The European Commission said that Cyprus should continue its course towards fiscal consolidation and address inefficiencies in the public sector, including healthcare, education and judiciary and also address corruption in addition to resuming efforts to modernise the economy and labour market and strengthen its financial sector.
The Cypriot government which should stick to the medium term 2018 budgetary objective of generating a fiscal surplus of 0.4 per cent of economic output, as much as last year and half as much it is projecting in 2017, the EU Commission said in its country specific recommendations on its website on Monday.
The government, which is facing re-election next year, should by year-end improve the efficiency of the public sector, including the governance in state-owned entities and local administration bodies, the Commission said.
The December deadline expires a year after the parliament rejected the bulk of a bundle of reform bills prepared by then Undersecretary to the President and now Minister of Interior Constantinos Petrides, aiming at overhauling human resource management in the public sector.
“Despite having one of the euro area’s highest wage bills -as a percentage of gross domestic product-, the Cypriot public sector remains characterised by inefficiencies,” the Commission said.
Brussels also asked Cyprus to modernise “the judicial system by modernising civil procedures, implementing appropriate information systems and increasing the specialisation of courts”.
As part of the reform of the judiciary, Cyprus should also take action to lift obstacles preventing the full implementation of the insolvency and foreclosure legislative framework. These became effective in 2015, as part of the reforms agreed with international creditors in exchange for a bailout aiming at addressing strategic defaults and reducing non-performing loans.
The Commission also recommends that Cyprus take action over the next two-year period to accelerate the reduction of non-performing loans, which account for roughly half of the banks’ loan portfolio and threaten financial stability “by setting related quantitative and time-bound targets for banks and ensuring accurate valuation of collateral for provisioning purposes”.
Authorities should also create the conditions for the secondary non-performing loan market to function and “integrate and strengthen the supervision of insurance companies and pension funds,” the Commission said. Further, Cyprus should improve the protection of property rights by making the title deed issue more reliable and speed up the process.
The country specific recommendations also include references to the necessity of resuming the privatisation programme, which provided for the sale of state-telecom Cyta and the government, abandoned in face of strong political and union opposition early last year. With respect to the Electricity Authority of Cyprus, which the government removed from its privatisation list a year earlier, Cyprus should split it in two by the end of 2017.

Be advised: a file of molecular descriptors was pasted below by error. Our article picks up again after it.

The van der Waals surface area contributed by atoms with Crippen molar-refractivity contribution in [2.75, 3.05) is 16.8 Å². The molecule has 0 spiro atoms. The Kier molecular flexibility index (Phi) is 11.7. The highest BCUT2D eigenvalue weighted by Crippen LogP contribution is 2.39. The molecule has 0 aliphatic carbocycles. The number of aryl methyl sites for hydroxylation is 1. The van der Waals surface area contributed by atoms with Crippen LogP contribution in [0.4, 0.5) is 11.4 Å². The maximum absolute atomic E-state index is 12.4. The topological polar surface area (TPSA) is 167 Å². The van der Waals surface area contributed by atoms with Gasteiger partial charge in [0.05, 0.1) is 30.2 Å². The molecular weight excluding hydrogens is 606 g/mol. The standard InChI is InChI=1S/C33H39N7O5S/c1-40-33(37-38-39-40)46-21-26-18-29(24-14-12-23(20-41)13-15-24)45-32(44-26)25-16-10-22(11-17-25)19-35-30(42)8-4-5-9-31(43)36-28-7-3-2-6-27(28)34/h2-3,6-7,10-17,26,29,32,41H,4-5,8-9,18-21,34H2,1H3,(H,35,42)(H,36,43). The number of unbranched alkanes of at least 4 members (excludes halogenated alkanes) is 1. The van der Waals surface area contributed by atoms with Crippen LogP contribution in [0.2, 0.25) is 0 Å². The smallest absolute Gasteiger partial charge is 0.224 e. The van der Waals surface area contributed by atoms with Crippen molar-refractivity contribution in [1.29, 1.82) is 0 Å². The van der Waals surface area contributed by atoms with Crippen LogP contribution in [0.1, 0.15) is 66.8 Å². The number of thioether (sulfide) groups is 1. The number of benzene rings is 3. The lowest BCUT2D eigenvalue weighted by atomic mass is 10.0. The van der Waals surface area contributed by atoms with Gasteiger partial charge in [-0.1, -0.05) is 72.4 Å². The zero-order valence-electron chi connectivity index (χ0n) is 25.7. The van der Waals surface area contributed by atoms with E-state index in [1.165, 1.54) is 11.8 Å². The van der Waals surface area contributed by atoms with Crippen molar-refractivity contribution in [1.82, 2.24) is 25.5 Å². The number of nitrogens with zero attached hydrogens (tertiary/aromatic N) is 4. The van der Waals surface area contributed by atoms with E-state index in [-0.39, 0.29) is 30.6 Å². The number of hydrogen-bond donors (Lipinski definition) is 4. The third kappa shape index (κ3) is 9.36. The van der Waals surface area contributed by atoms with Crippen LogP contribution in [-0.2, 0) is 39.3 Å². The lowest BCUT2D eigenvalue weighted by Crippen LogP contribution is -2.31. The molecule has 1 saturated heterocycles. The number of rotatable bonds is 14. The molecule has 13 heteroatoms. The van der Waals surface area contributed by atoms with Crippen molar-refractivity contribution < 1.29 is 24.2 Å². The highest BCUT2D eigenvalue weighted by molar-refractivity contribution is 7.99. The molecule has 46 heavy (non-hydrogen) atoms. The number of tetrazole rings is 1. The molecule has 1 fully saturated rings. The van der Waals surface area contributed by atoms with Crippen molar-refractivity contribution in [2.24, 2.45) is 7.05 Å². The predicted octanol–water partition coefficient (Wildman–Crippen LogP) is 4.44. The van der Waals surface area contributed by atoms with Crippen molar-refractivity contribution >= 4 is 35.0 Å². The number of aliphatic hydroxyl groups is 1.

The government went ahead in late last year in the unbundling of accounts of the power producer, splitting it into one part in charge of generation and supply and another responsible for transmission and distribution, but maintaining the company as one entity.
Cyprus should also do more to help accelerate investment and improve access to finance, to increase the capacity of public employment services and the effectiveness of labour market policies as the unemployment rate remains in the double digits.
“Unemployment is decreasing but remains high, especially among young people and the long-term unemployed,” the EU Commission commented. “Plans to increase the numbers of counsellors in public employment services and improve their specialisation have not yet been implemented. Moreover, their recruitment is likely to occur on temporary contracts, therefore not addressing the challenge in structural terms”.
“There is still insufficient capacity to meet the needs of jobseekers, especially those having more difficulties to integrate in the labour market, and to put in place outreach measures for their activation,” it continued. “The impact of active labour market programmes and income support schemes continues to be constrained by limited quality assessment and follow-up measures”.
The EU commission also recommended that Cyprus, which in 2015 was the worst performer among EU countries in an international comparison of secondary school student performance, introduce a system to evaluate public school teachers.
Also, by end-2017, Cyprus should adopt legislation to reform its public healthcare sector and introduce the national healthcare scheme and so provide universal health care coverage to its citizens.
In a first reaction, finance minister Harris Georgiades said that the EU Commission was no longer demanding additional budget cuts, which was in reference to a previous position of EU Commissioner for Economic and Financial Affairs Pierre Moscovici.
“The European Commission’s recommendations with respect to Cyprus’s 2017 national reform programme are to a great extent streamlined with the government’s priorities,” he said in an emailed statement. “Undoubtedly, ensuring competitiveness and the growth prospect requires a continuous reform effort”.
Georgiades added that the Commission lists Cyprus as the third best performer in implementing the country specific recommendations, right behind Denmark and Finland.
Germany, Luxembourg and Slovakia are considered the worst performers, according to the document forwarded to the press by the finance ministry.
The finance minister added that the Eurogroup, the euro area finance minister body, noted that Cyprus is on a recovery course, supported by stronger employment, consumption and investment figures, and added that growth is forecast to continue over the next two-year period.